The beauty of the production is in the writing. Both play fascinating characters, with whom they connect.
George says: "Eric is well educated because he’s been sent to public school. He enjoys a drink, probably a little bit too much. The third fact is that Eric really wants to be respected by, namely his dad. Unfortunately, the combination of those three facts results in some pretty catastrophic things."
Evelyn adds: "Three facts about Sheila… well she’s absolutely besotted with Gerald. She is very self-absorbed and in her own world, as she’s been brought up that way. She absolutely adores clothes. It’s hard to give facts without spoiling it!"
While both Evelyn and George are in the early stages of their careers, they are attracted to good quality work. Both were determined to become actors and were focused on working in such productions as An Inspector Calls.
Evelyn says: "Oh gosh! With me, I actually didn’t ever want to be an actor, it happened by accident. From a young age I was struggling with people, and I never really spoke – I was pretty much mute to people I didn’t really know. My mum advised me to go and see a youth company at the weekends, so I did that, and I didn’t realise how natural it was to act as it is to live in the real world. I was a lot freer. That’s how I realised it’s the only thing I can do. Drama school taught me how to speak, and acting taught me how to be more of a human than I ever was."
George says: "I think it beat doing any other boring job. I did find out quite early on in Year 6, for the end of school plays we did Wizard of Oz and I completely rewrote the script because I thought it was rubbish, and obviously made my parts the best. I like storytelling and I like the creative and artistic aspect of it. With this production it has enabled that part of acting, and it’s been a really good creative process."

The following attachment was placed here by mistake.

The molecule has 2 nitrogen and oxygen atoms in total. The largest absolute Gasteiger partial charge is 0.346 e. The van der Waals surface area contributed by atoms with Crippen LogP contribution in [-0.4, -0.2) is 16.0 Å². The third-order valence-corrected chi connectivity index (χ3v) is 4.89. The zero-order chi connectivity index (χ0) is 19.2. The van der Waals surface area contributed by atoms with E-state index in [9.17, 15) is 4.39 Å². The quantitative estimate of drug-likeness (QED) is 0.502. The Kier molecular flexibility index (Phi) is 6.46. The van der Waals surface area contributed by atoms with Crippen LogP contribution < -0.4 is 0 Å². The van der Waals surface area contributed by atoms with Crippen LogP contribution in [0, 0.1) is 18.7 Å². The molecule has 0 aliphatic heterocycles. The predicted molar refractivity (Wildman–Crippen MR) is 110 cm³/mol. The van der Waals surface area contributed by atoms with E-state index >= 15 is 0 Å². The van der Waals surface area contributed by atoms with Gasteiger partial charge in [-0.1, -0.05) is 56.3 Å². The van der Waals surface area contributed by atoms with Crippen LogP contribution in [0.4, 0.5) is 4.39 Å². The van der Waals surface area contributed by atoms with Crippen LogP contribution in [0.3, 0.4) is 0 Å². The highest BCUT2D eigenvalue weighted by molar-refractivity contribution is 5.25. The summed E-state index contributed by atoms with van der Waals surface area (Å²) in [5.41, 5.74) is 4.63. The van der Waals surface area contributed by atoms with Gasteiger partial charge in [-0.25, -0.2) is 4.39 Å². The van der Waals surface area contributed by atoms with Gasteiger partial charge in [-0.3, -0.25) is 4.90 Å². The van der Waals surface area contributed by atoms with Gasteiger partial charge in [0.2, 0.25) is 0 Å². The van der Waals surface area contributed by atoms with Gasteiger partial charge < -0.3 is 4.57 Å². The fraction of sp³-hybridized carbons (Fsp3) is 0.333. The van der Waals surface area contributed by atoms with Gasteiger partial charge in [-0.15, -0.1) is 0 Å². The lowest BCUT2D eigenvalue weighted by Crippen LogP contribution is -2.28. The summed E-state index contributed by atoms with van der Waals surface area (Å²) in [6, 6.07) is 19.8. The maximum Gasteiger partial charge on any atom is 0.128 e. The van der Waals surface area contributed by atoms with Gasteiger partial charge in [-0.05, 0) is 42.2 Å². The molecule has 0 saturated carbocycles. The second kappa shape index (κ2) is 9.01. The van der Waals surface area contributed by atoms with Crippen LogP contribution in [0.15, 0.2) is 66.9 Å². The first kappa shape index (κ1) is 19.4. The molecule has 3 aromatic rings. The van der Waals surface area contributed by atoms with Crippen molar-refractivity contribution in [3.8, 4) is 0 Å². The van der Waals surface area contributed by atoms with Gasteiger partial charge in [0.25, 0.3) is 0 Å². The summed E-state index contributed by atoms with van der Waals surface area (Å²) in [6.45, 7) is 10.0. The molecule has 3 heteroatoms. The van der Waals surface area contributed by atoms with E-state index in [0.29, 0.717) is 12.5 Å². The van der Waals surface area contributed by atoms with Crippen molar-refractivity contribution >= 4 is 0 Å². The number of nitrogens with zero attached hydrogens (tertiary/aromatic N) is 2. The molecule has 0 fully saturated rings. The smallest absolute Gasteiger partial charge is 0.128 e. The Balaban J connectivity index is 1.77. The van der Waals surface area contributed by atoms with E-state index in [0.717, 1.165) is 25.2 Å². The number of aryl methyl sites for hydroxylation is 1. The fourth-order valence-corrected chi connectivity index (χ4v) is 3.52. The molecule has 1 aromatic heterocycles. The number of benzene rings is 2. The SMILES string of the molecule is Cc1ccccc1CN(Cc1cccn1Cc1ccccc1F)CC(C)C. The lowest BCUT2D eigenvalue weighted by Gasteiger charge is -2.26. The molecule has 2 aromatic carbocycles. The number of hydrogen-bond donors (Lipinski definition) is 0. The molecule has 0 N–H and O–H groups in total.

An Inspector Calls is currently touring the UK and will move on after this week's run ends. George and Evelyn enjoy being able to share relevant stories with so many people while also seeing incredible theatres and finding out about distant towns and cities.
They have top tips for making themselves feel at home when they're on the road.
Evelyn says: "I’m really bad at this stuff, a lot of people tend to make their dressing rooms cosy with nice blankets and things. I just bring everything that I have in my bag and that’s pretty much it. Some people put up fairy lights and flowers, but for me I’m very simple. With autism, as long as I’ve got really comfy clothes, a phone charger and headphones to cancel out sound, I’m all good."
George adds: "I’m sharing a room with Simon who’s playing Gerald. I don’t know... I think a bottle of water goes a long way. A bottle of water and some Vaseline is not a terrible idea – for the lips, obviously. I get chapped lips."
An Inspector Calls ends its run at the Alexandra Theatre tonight and moves on to The Lowry in Salford on January 10. It will also run at Coventry's Belgrade Theatre from February 28 to March 4 and Liverpool's Empire from March 14-18